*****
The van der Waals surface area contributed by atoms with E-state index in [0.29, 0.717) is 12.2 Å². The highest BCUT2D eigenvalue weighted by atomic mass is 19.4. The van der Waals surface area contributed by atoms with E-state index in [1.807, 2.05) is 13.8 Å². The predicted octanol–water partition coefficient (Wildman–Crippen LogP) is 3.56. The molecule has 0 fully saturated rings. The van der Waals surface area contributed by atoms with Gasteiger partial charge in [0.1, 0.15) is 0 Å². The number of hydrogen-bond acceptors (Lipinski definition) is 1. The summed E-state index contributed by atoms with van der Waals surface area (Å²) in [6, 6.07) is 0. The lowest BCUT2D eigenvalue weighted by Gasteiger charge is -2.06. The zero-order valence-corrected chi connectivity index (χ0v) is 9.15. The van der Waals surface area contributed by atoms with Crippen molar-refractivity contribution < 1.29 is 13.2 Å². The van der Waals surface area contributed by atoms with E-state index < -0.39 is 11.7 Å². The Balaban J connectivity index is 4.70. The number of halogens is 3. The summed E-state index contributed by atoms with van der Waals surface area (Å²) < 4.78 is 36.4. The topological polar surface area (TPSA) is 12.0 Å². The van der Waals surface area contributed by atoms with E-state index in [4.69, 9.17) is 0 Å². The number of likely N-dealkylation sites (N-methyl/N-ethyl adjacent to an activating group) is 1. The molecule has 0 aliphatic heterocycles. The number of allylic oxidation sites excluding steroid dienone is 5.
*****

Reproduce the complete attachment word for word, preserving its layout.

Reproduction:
The van der Waals surface area contributed by atoms with E-state index in [0.29, 0.717) is 12.2 Å². The highest BCUT2D eigenvalue weighted by atomic mass is 19.4. The van der Waals surface area contributed by atoms with E-state index in [1.807, 2.05) is 13.8 Å². The predicted octanol–water partition coefficient (Wildman–Crippen LogP) is 3.56. The molecule has 0 fully saturated rings. The van der Waals surface area contributed by atoms with Gasteiger partial charge in [0.1, 0.15) is 0 Å². The number of hydrogen-bond acceptors (Lipinski definition) is 1. The summed E-state index contributed by atoms with van der Waals surface area (Å²) in [6, 6.07) is 0. The lowest BCUT2D eigenvalue weighted by Gasteiger charge is -2.06. The zero-order valence-corrected chi connectivity index (χ0v) is 9.15. The van der Waals surface area contributed by atoms with Crippen molar-refractivity contribution < 1.29 is 13.2 Å². The van der Waals surface area contributed by atoms with E-state index < -0.39 is 11.7 Å². The Balaban J connectivity index is 4.70. The number of halogens is 3. The summed E-state index contributed by atoms with van der Waals surface area (Å²) < 4.78 is 36.4. The topological polar surface area (TPSA) is 12.0 Å². The van der Waals surface area contributed by atoms with E-state index in [4.69, 9.17) is 0 Å². The number of likely N-dealkylation sites (N-methyl/N-ethyl adjacent to an activating group) is 1. The molecule has 0 aliphatic heterocycles. The number of allylic oxidation sites excluding steroid dienone is 5.